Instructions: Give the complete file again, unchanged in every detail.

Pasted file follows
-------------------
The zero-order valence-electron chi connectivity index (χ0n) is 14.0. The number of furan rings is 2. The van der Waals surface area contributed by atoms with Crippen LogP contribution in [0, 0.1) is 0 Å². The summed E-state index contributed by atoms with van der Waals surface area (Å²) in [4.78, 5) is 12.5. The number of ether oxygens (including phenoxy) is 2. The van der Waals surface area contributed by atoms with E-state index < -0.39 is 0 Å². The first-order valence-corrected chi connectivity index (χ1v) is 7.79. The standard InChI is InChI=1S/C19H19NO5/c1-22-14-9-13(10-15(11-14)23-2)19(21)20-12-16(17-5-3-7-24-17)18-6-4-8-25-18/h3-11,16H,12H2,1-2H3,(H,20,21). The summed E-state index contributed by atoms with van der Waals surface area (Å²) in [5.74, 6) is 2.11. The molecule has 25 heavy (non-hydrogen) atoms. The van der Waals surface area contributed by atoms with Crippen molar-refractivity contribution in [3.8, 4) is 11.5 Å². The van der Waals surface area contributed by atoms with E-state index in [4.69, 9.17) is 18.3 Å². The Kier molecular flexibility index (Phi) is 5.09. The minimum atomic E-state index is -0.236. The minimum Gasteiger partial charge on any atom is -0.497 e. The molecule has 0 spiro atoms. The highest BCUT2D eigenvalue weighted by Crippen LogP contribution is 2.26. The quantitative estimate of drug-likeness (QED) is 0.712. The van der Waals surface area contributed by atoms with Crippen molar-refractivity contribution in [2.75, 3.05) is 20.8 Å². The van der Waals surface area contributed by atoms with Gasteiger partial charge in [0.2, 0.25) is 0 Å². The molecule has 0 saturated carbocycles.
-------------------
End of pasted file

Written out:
The zero-order valence-electron chi connectivity index (χ0n) is 14.0. The number of furan rings is 2. The van der Waals surface area contributed by atoms with Crippen LogP contribution in [0, 0.1) is 0 Å². The summed E-state index contributed by atoms with van der Waals surface area (Å²) in [4.78, 5) is 12.5. The number of ether oxygens (including phenoxy) is 2. The van der Waals surface area contributed by atoms with E-state index < -0.39 is 0 Å². The first-order valence-corrected chi connectivity index (χ1v) is 7.79. The standard InChI is InChI=1S/C19H19NO5/c1-22-14-9-13(10-15(11-14)23-2)19(21)20-12-16(17-5-3-7-24-17)18-6-4-8-25-18/h3-11,16H,12H2,1-2H3,(H,20,21). The summed E-state index contributed by atoms with van der Waals surface area (Å²) in [5.74, 6) is 2.11. The molecule has 25 heavy (non-hydrogen) atoms. The van der Waals surface area contributed by atoms with Crippen molar-refractivity contribution in [3.8, 4) is 11.5 Å². The van der Waals surface area contributed by atoms with E-state index in [4.69, 9.17) is 18.3 Å². The Kier molecular flexibility index (Phi) is 5.09. The minimum atomic E-state index is -0.236. The minimum Gasteiger partial charge on any atom is -0.497 e. The molecule has 0 spiro atoms. The highest BCUT2D eigenvalue weighted by Crippen LogP contribution is 2.26. The quantitative estimate of drug-likeness (QED) is 0.712. The van der Waals surface area contributed by atoms with Crippen molar-refractivity contribution in [2.75, 3.05) is 20.8 Å². The van der Waals surface area contributed by atoms with Gasteiger partial charge in [0.2, 0.25) is 0 Å². The molecule has 0 saturated carbocycles.